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Ecological support for rural land-use planning.Author(s): David M. Theobald; Thomas Spies; Jeff Kline; Bruce Maxwell; N. T. Hobbs; Virginia H. Dale
Source: Ecological Applications. 15(6): 1906-1914
Publication Series: Scientific Journal (JRNL)
Station: Pacific Northwest Research Station
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DescriptionHow can ecologists be more effective in supporting ecologically informed rural land-use planning and policy? Improved decision making about rural lands requires careful consideration of how ecological information and analyses can inform specific planning and policy needs. We provide a brief overview of rural land-use planning, including recently developed approaches to conservation. Effective participation in land-use planning requires ecologists to understand trade-offs--for example, the need to balance a land owner's desire for a fair and predictable process with the "learn as you go" approach of adaptive management--and the importance of integrating local knowledge with landscape-level information. Four primary challenges require attention from ecologists to improve rural land-use planning. First is the mismatch between the spatial and temporal scales in which ecological processes occur and the scales and tempos of land-use planning. Second, ecologists must engage in interdisciplinary research to critically evaluate and determine how, if, and when ecological information influences rural land-use outcomes. Third, a comprehensive land-use framework is needed to better place ecological studies within a broader landscape context. Finally, ecologists have a key role in developing environmental indicators that directly inform local, rural land-use planning efforts.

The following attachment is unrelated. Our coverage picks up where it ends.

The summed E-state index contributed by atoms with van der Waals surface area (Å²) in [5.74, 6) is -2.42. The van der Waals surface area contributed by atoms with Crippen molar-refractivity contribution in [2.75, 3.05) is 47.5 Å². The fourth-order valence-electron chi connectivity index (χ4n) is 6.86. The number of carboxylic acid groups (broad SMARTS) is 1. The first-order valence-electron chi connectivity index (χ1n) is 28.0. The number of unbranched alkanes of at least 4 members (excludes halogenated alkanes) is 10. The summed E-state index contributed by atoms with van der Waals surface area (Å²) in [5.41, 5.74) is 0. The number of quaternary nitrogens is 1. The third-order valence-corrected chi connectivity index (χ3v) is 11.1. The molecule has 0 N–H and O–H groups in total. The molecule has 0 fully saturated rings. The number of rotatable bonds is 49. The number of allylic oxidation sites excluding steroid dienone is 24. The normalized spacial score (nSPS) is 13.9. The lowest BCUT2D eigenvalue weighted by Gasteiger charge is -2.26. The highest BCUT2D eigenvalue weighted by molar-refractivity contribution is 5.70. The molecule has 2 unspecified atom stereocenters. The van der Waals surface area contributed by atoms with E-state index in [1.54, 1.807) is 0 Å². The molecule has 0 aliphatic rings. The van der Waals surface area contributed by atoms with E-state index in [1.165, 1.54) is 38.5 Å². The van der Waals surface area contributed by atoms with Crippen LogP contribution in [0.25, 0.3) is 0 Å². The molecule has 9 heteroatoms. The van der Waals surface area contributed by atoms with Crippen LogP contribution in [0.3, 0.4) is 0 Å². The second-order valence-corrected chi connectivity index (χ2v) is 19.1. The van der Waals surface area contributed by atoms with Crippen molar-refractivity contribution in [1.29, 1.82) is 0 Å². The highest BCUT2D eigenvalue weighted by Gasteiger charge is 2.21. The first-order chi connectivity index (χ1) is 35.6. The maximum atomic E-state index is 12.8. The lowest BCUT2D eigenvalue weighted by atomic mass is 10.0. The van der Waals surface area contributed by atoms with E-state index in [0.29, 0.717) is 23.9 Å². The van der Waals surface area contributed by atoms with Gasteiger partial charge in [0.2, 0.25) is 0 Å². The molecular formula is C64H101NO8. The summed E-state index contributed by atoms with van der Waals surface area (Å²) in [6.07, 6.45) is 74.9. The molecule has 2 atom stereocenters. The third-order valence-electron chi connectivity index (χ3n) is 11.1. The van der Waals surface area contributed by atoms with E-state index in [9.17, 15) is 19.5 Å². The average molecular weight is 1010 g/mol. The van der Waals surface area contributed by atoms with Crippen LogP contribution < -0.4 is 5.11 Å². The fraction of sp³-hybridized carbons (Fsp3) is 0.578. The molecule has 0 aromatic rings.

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CitationTheobald, David M.; Spies, Thomas; Kline, Jeff; Maxwell, Bruce; Hobbs, N. T.; Dale, Virginia H. 2005. Ecological support for rural land-use planning. Ecological Applications. 15(6): 1906-1914
Keywordsenvironmental indicators, exurban development, rural land-use planning
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